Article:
Five former Cincinnati Reds fell off of the ballot, but two of them deserved more consideration.
The Cincinnati Reds had three players on the Hall of Ballot who probably didn’t deserve strong consideration. Mike Cameron, Orlando Cabrera, and Arthur Rhodes were all on the ballot for the first time. None received a vote. None are perennial National League MVP candidate, Joey Votto, exactly, either. Votto should make the Hall no problem.
Mike Cameron is known for two things. He was an elite defensive center fielder and he was the centerpiece of the trade where the Reds got Ken Griffey Jr. from the Seattle Mariners. He also was the player that the Reds got from the Chicago White Sox for Paul Konerko, a likely Hall of Famer in his own right.
Former shortstop Orlando Cabrera deserved only slightly more consideration. He was a Montreal Expo to start his career and the Reds’ shortstop for the National Central Division winning team in 2011. He played for nine teams and won the 2004 World Series with the Boston Red Sox, but was never considered an elite player.
Arthur Rhodes’ issue is that middle relievers don’t make it to the Hall of Fame. As a starter and closer he was average at best. As a set-up man and lefty specialist, he was elite. That isn’t enough to garner real Hall of Fame consideration.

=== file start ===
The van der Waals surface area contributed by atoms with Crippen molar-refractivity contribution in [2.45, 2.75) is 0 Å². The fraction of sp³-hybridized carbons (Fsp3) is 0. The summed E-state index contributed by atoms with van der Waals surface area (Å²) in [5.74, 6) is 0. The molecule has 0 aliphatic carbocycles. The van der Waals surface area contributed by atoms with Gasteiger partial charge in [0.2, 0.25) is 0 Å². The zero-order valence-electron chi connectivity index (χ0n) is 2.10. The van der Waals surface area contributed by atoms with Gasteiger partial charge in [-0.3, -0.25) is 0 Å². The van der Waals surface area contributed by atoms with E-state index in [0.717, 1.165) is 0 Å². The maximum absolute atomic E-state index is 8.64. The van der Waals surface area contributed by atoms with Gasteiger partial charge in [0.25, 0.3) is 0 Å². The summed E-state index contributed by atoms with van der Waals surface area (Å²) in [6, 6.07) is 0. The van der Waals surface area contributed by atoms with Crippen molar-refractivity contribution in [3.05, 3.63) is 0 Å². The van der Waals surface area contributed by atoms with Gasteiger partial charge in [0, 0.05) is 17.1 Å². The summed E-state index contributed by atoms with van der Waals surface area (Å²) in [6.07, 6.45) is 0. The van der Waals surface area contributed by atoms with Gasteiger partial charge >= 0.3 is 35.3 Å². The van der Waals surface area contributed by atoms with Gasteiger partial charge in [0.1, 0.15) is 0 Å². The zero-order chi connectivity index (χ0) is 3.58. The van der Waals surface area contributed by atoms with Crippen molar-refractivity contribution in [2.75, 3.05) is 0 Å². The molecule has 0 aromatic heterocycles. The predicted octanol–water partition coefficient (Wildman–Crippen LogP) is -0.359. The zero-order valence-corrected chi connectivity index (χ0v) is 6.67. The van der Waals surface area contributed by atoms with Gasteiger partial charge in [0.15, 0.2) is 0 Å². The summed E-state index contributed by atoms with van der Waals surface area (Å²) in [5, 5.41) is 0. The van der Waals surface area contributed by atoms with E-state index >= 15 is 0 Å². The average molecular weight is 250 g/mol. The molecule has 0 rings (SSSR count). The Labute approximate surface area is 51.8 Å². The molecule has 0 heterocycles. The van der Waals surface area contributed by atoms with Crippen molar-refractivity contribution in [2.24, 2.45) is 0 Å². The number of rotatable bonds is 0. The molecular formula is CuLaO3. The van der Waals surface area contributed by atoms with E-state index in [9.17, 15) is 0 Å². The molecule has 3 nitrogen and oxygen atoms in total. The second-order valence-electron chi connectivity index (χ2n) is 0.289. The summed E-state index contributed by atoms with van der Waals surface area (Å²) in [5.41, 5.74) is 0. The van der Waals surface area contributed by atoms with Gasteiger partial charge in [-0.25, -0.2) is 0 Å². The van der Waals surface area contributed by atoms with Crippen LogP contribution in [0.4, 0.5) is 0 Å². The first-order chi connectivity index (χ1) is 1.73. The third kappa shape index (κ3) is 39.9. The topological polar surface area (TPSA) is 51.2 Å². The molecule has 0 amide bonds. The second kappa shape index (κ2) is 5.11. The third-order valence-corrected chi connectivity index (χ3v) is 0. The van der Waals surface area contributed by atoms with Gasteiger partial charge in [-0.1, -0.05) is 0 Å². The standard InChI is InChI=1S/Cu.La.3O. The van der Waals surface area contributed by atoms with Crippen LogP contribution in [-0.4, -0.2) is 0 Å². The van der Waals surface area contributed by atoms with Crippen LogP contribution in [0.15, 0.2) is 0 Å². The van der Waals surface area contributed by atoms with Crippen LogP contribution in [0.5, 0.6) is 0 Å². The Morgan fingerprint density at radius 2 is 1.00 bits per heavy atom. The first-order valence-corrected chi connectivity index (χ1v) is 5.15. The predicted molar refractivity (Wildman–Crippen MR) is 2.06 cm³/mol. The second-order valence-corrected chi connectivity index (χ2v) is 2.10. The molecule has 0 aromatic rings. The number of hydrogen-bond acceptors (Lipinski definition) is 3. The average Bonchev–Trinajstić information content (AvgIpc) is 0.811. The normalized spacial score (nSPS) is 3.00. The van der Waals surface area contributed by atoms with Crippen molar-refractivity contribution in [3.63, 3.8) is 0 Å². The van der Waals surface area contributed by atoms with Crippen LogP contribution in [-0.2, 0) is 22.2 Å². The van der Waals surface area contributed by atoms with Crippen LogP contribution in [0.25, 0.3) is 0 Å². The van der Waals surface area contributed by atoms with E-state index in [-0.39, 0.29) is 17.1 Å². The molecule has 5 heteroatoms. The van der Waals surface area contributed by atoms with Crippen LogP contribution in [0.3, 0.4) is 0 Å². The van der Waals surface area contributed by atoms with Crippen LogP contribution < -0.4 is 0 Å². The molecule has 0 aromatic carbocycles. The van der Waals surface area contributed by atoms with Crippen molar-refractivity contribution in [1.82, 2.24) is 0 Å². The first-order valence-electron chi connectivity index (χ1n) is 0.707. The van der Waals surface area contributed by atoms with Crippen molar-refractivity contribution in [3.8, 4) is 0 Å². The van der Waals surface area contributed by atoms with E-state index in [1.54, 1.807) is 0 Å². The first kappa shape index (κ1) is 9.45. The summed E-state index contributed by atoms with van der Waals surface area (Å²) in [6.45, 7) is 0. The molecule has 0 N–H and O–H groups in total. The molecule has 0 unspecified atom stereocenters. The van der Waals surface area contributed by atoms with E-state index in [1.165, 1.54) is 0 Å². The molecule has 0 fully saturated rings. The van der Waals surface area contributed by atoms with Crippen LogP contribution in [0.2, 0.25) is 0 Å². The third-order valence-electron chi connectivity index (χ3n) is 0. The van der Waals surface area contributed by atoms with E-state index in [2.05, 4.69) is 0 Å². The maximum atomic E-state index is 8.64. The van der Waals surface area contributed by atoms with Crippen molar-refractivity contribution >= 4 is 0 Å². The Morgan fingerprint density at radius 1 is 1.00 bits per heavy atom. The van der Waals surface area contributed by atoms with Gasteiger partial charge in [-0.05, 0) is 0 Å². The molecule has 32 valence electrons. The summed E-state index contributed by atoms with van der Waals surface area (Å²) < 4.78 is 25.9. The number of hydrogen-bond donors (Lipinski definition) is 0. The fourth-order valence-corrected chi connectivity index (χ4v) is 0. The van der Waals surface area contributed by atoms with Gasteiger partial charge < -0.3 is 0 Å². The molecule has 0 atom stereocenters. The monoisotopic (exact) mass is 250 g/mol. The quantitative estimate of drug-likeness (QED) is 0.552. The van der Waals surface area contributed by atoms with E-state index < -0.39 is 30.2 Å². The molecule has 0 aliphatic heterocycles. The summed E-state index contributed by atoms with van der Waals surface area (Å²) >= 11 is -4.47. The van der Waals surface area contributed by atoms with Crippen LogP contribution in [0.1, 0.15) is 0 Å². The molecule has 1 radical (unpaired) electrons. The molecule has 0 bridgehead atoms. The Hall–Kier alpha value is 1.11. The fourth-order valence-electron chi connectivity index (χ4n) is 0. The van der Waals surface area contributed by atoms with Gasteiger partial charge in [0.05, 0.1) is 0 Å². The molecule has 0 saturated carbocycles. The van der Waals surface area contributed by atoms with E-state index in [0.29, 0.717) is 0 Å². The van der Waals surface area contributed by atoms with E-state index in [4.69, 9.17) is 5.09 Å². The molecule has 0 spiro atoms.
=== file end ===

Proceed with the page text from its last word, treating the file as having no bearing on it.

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Of the other two Cincinnati Reds, one deserved to be voted in and the other deserved more consideration.
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Lee Smith was only with the Reds for the 1996 season. He also closed with the Boston Red Sox, Chicago Cubs and Saint Louis Cardinals. When he retired, his 478 saves were the MLB record for the most ever.
He played 18 seasons and after 15 years on the ballot, his time is up for the Hall of Fame. Smith made the All-Star team seven times and was the saves leader on four separate occasions, including a three year stretch where he did it for three separate teams. He played for eight teams in all, coming in second in CY Young Award voting in 1991. He is a Hall of Famer.
Edgar Renteria deserved more consideration, even if he does not belong in the Hall of Fame.
Renteria played in the majors for 16 years with seven different teams, the last one being Cincinnati. Unlike Cabrera, his career accomplishments sound like those of a Hall of Famer.
Renteria twice won the World Series, once with the Miami Marlins and once with the San Francisco Giants where he won the World Series MVP. He was also a five time All-Star with three different teams. Perhaps most impressively, he won the Gold Glove and Silver Slugger awards the same years in back to back years in 2002 and 2003.
Cabrera, Cameron, and Rhodes are not Hall of Famers. Lee Smith was, is and should be as soon as the veteran’s committee looks at his resume. As for Renteria, he was the best shortstop in the era that included Derek Jeter. He deserved at least 15% of the votes in the steroid era balloting. At this rate, Adam Dunn will be the next Red in the Hall of Fame.